Samurai Jack #10-12 (Comics Review)
It may just be me, but I think that with his work on Samurai Jack that writer-artist Jim Zub has really mastered the art of standalone storytelling. Each of his issues, whether they are part of an arc or not, really feel like great self-contained stories, and that’s one of the things that I love so much about his run on Samurai Jack. Apart from the whole nostalgia feel of it, his writing has been spectacular on this series, and the art by both Andy Suriano and (guest) Brittney Williams has been impressive to a great degree. Each month I can tune in to a Samurai Jack comic and not be disappointed.
I didn’t get around to doing reviews of the last two Samurai Jack issues, either because I was traveling in the week they came out, or because I just couldn’t focus enough to get through as many reviews in that week that I wanted to. But with this week’s Samurai Jack #12, I kind of take a stand on it and so here it all is. Samurai Jack #10 is a standalone issue that deals with Aku trying to defeat Jack by going into his dreams and taking over his mind while Samurai Jack #11 and #12 are part of an arc that really tests Jack’s skills and his endurance and his thirst for vengeance on Aku. Of course, it helps that the art is as great as it is too, so the overall experience is that much better.
In Samurai Jack #10 we see Aku railing against his cursed luck when it comes to defeating Jack. Time and time again the demon lord has attempted to kill or neutralize the samurai warrior, but time and time again Jack has survived. No matter what Aku throws at him, Jack comes out of it all intact, still driven to get back to his own time and defeating the demon lord there. But now, Aku hits upon a new solution wherein he decides to go after Jack’s mind, when he is sleeping.
What this one-shot does is something incredible. At first, Aku has a ton of success as he rampages through one memory after another, annihilating Jack’s parents and friends, his adulthood and childhood. But then, as is inevitable, Jack tries to fight back. That’s when the issue gets really going, as far as I’m concerned. The second half of this issue features some of the best writing that I’ve seen on this series to date, and Jim Zub is incredibly impressive in those pages. What he does here is nothing short of spectacular.
The artist on this issue is Andy Kuhn, and I rather liked his take on things. It hews close to what series artist Andy Suriano has done before, but he also leaves his own mark on things, especially when we get to see scenes from Jack’s childhood, and his depiction of Jack is almost cute then! And also physically impressive.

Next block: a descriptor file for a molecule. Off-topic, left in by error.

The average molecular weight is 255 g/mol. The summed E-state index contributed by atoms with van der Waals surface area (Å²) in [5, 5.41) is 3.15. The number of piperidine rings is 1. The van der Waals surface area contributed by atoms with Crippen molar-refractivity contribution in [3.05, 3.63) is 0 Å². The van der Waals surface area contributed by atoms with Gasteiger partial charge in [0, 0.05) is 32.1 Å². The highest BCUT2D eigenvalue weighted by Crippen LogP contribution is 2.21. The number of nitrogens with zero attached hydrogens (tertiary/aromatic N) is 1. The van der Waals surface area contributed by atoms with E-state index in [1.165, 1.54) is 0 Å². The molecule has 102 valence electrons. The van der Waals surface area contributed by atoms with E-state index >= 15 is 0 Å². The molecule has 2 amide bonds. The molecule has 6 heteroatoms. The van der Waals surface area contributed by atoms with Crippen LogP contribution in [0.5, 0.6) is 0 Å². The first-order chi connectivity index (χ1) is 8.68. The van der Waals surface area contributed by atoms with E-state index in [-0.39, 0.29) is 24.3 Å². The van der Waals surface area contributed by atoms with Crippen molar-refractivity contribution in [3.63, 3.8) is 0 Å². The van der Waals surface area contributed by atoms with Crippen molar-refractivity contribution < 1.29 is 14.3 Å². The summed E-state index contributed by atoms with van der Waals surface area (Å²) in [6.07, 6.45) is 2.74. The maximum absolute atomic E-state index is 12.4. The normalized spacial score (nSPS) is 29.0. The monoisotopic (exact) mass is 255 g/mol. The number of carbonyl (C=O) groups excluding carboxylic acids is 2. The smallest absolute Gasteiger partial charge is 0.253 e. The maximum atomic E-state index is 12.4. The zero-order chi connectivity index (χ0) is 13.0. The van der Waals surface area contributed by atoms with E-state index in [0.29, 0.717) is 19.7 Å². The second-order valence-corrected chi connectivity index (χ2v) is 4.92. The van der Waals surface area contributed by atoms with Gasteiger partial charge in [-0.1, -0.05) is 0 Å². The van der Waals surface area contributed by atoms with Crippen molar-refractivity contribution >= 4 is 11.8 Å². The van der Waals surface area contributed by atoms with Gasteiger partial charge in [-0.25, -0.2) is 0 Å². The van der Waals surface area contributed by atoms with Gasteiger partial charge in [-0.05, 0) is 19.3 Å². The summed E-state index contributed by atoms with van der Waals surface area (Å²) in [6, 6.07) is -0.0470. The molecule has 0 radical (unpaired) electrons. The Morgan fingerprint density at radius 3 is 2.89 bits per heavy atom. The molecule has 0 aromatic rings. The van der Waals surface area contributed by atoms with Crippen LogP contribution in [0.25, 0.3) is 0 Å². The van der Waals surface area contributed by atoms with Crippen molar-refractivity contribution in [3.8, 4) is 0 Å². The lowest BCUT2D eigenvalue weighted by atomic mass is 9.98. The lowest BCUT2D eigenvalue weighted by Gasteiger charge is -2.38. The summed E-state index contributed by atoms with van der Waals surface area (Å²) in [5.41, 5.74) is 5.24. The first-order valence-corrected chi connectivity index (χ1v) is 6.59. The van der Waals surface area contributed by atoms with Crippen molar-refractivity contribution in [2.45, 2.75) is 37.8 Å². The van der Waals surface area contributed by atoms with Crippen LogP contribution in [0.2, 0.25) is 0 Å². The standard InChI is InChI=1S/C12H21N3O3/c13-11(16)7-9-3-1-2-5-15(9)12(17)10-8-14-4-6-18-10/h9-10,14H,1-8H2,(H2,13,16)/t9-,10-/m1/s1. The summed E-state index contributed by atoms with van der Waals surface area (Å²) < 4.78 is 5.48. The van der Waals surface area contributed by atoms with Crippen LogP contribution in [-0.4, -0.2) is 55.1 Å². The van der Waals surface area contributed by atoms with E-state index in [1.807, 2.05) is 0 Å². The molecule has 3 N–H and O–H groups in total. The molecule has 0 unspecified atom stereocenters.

Samurai Jack #11 on the other hand begins the arc “Quest of the Broken Blade” and it is in this and in Samurai Jack #12 that we see Jack face his greatest challenge to date on this series. As the title suggests, Jack’s sword, a family heirloom, breaks when Soule the Seer attempts to cast a great magic that will send Jack back to his own time so that the meddling that Aku did with the time-stream can be set right once again. In the first issue of the arc, Jim really pulled me when Soule began to talk about reconnecting Jack with his past, to the moment when he was hurtled forward in time. I found myself entranced with where the story was going, and I have to admit that I was even a little suspicious, thinking of it as some great con by Aku.
But, things were exactly what they appeared to be, for once. And Jack’s reaction to finding his blade broken at the end of the ritual, when Soule proves to be no match for the magic he was trying to do, is utterly heartbreaking. The family heirloom is Jack’s constant companion in his adventures through Aku’s tortured lands and it is also one of his greatest strengths. To see that strength humbled so, it does give the soul a pause.
Then, in Samurai Jack #12, we begin to see some of the consequences of this event, because Aku soon becomes aware of the significance of what has happened and that the sword’s spirit has left it, leaving Jack defenseless against the vast armies that Aku is able to command.
Everything that I’ve loved so far about Jim’s run on this series is underscored in this issue. Forced to skulk through the world in an attempt to set right his sword so that it can be whole again, Jack has to evade legions of mercenaries and monsters as they seek to take advantage of his circumstances, and with each fight Jack becomes ever more desolate and lost. Jim drags you down into the character’s despair and the reaction is pretty much automatic. You can’t but help feel for the poor guy.
Andy Suriano is back for pencilling duties with these two issues, assisted by Ethen Beavers in some cases, while Josh Burcham provides the colours and Shawn Lee the letters. Every moment of these two issues is spectacular. I mean, it is so, so hard for me to ever describe something negative in the art department for Samurai Jack, and part of that is because the art is always so damn good! That’s exactly the case here. Whether it is Jack skulking through a city controlled by Aku or out on the run or anything, the artists capture him quite well again and again.
Posted on September 28, 2014, in Comics Reviews, Review Central and tagged Aku, Andy Suriano, Animated Series, Cartoon Network, Cartoons, Comic, Comics Review, Demon Aku, Ethen Beavers, Evil Wizards, Fantasy, Genndy Tartakovsky, IDW Publishing, Jim Zub, Josh Burcham, magic, Review, Review Central, Samurai, Samurai Jack, Shawn Lee, Sword and Sorcery, Techno-Fantasy, Techno-sorcery, Time Travel. Bookmark the permalink. 5 Comments.